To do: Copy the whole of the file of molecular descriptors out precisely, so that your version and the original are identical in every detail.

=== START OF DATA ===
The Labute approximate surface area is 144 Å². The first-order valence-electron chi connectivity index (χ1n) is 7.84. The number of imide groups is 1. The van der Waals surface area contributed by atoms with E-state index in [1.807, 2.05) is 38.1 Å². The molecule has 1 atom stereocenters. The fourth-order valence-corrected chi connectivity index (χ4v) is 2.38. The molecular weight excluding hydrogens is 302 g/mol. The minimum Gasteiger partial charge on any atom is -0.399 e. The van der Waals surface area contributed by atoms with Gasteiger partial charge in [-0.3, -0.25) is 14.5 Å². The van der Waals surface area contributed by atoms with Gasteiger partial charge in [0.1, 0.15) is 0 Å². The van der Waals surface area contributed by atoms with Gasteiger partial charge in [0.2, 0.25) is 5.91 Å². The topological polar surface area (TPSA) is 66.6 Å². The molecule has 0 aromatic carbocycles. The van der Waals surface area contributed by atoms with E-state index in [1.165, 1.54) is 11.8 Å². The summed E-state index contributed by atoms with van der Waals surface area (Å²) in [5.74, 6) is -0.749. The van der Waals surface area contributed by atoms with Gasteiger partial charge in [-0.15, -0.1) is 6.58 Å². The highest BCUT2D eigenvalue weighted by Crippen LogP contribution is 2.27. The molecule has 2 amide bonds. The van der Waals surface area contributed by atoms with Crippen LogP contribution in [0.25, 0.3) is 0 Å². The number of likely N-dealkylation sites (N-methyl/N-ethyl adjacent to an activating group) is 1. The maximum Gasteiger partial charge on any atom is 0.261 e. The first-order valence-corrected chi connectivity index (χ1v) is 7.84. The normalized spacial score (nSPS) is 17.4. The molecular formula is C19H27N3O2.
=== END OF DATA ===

The Labute approximate surface area is 144 Å². The first-order valence-electron chi connectivity index (χ1n) is 7.84. The number of imide groups is 1. The van der Waals surface area contributed by atoms with E-state index in [1.807, 2.05) is 38.1 Å². The molecule has 1 atom stereocenters. The fourth-order valence-corrected chi connectivity index (χ4v) is 2.38. The molecular weight excluding hydrogens is 302 g/mol. The minimum Gasteiger partial charge on any atom is -0.399 e. The van der Waals surface area contributed by atoms with Gasteiger partial charge in [-0.3, -0.25) is 14.5 Å². The van der Waals surface area contributed by atoms with Gasteiger partial charge in [0.1, 0.15) is 0 Å². The van der Waals surface area contributed by atoms with Gasteiger partial charge in [0.2, 0.25) is 5.91 Å². The topological polar surface area (TPSA) is 66.6 Å². The molecule has 0 aromatic carbocycles. The van der Waals surface area contributed by atoms with E-state index in [1.165, 1.54) is 11.8 Å². The summed E-state index contributed by atoms with van der Waals surface area (Å²) in [5.74, 6) is -0.749. The van der Waals surface area contributed by atoms with Gasteiger partial charge in [-0.15, -0.1) is 6.58 Å². The highest BCUT2D eigenvalue weighted by Crippen LogP contribution is 2.27. The molecule has 2 amide bonds. The van der Waals surface area contributed by atoms with Crippen LogP contribution in [0.25, 0.3) is 0 Å². The number of likely N-dealkylation sites (N-methyl/N-ethyl adjacent to an activating group) is 1. The maximum Gasteiger partial charge on any atom is 0.261 e. The first-order valence-corrected chi connectivity index (χ1v) is 7.84. The normalized spacial score (nSPS) is 17.4. The molecular formula is C19H27N3O2.